Brussels, 31 Jul 2003
Israeli scientists have succeeded in using a beam of sunlight to remove a lesion from a liver during surgery.
So far the technology has been limited to use on animals. The team from Ben-Gurion University in Beersheba write in the journal 'Nature' that they have used this solar surgery to remove tumour sized legions from the livers of two anaesthetised rats. This was preceded by trials on chicken breasts and livers.
Sunlight is a cost efficient alternative to laser technology, now used in all operating theatres. The beams have to be generated by expensive equipment, and may also damage the eyes of those that use them.
The Israeli researchers - engineers, solar physicists and clinicians - carried out their research in the Negev desert region. The 'solar scalpel' is created by a fibreoptic concentrator that collects and focuses sunlight and channels it into the operating theatre.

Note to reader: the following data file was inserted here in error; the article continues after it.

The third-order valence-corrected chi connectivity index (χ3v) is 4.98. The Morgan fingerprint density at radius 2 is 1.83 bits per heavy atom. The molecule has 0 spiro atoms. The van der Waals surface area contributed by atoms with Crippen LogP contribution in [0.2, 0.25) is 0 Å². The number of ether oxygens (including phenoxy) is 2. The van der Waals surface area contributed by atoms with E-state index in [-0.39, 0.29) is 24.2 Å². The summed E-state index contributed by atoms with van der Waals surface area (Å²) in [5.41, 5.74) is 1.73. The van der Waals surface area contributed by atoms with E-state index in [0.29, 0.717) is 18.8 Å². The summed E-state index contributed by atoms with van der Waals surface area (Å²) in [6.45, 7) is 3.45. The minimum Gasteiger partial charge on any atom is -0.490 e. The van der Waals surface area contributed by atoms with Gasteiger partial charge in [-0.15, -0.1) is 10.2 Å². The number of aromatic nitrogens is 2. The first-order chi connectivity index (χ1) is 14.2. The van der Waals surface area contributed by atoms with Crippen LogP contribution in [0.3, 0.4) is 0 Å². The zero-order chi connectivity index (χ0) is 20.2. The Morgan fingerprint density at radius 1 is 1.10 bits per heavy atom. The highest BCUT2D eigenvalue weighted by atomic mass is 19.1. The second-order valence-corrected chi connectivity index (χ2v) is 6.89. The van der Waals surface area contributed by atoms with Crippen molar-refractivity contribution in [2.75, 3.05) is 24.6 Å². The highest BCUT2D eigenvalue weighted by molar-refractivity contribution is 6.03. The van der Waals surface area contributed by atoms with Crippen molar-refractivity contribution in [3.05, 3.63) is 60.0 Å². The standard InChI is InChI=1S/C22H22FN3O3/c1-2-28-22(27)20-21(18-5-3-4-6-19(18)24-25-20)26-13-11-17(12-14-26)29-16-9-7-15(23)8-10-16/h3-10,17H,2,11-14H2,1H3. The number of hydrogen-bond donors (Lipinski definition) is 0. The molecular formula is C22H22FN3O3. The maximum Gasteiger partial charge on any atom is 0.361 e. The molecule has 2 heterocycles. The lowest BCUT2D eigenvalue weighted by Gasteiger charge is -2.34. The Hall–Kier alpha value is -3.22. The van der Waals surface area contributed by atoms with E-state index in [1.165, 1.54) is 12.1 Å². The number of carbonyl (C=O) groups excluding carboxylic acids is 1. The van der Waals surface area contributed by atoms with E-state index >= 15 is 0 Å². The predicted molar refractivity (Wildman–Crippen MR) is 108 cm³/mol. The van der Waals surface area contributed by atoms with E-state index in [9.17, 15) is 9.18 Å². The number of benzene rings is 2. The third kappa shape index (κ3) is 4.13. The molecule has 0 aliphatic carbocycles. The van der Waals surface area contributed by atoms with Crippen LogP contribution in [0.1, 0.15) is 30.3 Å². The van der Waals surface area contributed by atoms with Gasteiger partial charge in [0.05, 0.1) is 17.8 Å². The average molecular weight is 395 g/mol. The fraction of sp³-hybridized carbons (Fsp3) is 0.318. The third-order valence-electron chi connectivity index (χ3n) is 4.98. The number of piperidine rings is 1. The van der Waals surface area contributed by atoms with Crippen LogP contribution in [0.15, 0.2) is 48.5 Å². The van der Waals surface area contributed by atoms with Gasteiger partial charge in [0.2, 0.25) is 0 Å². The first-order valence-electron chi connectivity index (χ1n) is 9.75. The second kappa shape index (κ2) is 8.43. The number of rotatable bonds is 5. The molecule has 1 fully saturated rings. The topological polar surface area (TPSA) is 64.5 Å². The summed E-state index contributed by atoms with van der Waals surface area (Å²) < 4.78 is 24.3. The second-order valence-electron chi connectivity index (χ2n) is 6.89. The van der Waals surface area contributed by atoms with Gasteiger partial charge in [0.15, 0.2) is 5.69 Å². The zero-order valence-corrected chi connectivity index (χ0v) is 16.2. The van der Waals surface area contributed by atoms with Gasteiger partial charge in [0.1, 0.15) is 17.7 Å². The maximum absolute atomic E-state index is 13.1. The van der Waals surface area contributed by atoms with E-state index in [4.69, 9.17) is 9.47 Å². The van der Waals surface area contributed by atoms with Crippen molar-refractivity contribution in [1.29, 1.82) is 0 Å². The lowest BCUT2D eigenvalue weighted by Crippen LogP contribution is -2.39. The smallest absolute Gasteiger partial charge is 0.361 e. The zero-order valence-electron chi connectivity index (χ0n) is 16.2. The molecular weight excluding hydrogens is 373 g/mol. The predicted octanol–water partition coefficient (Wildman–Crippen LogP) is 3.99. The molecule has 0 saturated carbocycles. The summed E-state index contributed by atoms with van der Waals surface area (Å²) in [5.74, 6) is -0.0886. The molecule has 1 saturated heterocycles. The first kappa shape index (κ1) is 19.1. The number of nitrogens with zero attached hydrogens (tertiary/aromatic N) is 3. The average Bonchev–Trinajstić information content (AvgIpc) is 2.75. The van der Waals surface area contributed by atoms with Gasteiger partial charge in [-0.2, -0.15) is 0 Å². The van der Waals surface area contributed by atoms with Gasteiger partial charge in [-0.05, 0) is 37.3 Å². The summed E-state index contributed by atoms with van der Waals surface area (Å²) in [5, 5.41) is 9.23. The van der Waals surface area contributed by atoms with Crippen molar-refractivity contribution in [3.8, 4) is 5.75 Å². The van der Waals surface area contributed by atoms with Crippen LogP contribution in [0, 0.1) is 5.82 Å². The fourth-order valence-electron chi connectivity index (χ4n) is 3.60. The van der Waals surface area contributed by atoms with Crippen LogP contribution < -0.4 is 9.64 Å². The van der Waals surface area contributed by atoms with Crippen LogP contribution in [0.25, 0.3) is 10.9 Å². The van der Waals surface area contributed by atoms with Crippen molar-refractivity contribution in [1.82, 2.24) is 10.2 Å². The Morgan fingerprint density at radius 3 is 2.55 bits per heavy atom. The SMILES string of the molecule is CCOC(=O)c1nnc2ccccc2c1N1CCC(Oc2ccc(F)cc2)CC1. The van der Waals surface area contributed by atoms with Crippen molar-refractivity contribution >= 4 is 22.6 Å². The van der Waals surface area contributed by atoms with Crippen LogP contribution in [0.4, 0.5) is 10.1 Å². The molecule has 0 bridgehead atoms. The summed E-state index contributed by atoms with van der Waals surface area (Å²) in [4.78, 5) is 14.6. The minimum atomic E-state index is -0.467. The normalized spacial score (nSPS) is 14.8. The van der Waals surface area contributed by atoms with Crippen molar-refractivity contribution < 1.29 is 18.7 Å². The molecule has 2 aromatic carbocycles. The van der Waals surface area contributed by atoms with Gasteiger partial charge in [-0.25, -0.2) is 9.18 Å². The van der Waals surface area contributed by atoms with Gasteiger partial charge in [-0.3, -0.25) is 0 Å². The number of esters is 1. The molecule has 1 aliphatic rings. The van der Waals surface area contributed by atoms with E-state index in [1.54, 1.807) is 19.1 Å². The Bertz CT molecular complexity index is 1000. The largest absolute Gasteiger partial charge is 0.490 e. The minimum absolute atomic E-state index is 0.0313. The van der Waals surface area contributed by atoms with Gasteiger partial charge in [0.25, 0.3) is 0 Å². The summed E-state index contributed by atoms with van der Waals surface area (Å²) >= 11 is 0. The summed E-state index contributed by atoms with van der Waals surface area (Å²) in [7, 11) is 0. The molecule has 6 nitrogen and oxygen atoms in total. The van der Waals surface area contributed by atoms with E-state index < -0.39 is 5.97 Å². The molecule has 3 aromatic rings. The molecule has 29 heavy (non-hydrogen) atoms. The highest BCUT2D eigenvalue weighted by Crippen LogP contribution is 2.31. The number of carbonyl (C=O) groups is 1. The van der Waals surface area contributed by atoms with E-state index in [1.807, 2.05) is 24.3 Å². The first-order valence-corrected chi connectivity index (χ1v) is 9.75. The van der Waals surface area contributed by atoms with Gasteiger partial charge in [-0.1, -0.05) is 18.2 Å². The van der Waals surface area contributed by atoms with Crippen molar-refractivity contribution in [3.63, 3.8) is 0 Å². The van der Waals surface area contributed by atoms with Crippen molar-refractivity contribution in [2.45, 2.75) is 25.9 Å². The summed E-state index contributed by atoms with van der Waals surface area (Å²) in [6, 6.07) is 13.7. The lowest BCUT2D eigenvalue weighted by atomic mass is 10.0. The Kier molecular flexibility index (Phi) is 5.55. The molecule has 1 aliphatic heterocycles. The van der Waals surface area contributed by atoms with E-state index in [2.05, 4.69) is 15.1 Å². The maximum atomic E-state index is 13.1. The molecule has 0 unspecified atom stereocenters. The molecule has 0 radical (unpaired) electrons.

The rats regained consciousness and normal functions following the operation. They were then however killed so that scientists could open up the rats and confirm that the operations had been successful.
The technology may not be practical in Europe, as one cloud would cut the power supply. However, it has huge potential for developing countries, many of which have the necessary climate, and struggle to pay for expensive laser treatment.
Further information is available for subscribers to Nature at the following web address: http://www.nature.com